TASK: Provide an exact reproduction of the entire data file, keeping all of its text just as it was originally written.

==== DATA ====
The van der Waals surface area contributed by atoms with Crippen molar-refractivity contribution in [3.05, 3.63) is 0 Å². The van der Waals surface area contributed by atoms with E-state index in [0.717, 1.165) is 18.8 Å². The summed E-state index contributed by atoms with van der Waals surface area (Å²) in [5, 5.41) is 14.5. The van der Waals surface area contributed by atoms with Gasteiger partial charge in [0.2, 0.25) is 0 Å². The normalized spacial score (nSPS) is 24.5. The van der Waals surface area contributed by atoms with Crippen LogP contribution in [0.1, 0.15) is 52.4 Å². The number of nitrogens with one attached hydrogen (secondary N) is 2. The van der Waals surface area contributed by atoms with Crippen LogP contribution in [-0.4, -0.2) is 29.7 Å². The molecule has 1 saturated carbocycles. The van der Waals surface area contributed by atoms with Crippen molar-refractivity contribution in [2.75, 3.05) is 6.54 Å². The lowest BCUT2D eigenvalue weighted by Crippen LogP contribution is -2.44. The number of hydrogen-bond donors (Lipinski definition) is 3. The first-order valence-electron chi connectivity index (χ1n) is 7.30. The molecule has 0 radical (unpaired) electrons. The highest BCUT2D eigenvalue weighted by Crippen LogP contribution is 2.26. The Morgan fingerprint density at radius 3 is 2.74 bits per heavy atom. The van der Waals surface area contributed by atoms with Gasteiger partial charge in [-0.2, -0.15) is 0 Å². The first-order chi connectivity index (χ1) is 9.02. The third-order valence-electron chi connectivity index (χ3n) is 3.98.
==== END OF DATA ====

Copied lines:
The van der Waals surface area contributed by atoms with Crippen molar-refractivity contribution in [3.05, 3.63) is 0 Å². The van der Waals surface area contributed by atoms with E-state index in [0.717, 1.165) is 18.8 Å². The summed E-state index contributed by atoms with van der Waals surface area (Å²) in [5, 5.41) is 14.5. The van der Waals surface area contributed by atoms with Gasteiger partial charge in [0.2, 0.25) is 0 Å². The normalized spacial score (nSPS) is 24.5. The van der Waals surface area contributed by atoms with Crippen LogP contribution in [0.1, 0.15) is 52.4 Å². The number of nitrogens with one attached hydrogen (secondary N) is 2. The van der Waals surface area contributed by atoms with Crippen LogP contribution in [-0.4, -0.2) is 29.7 Å². The molecule has 1 saturated carbocycles. The van der Waals surface area contributed by atoms with Crippen molar-refractivity contribution in [2.75, 3.05) is 6.54 Å². The lowest BCUT2D eigenvalue weighted by Crippen LogP contribution is -2.44. The number of hydrogen-bond donors (Lipinski definition) is 3. The first-order valence-electron chi connectivity index (χ1n) is 7.30. The molecule has 0 radical (unpaired) electrons. The highest BCUT2D eigenvalue weighted by Crippen LogP contribution is 2.26. The Morgan fingerprint density at radius 3 is 2.74 bits per heavy atom. The van der Waals surface area contributed by atoms with Gasteiger partial charge in [-0.2, -0.15) is 0 Å². The first-order chi connectivity index (χ1) is 9.02. The third-order valence-electron chi connectivity index (χ3n) is 3.98.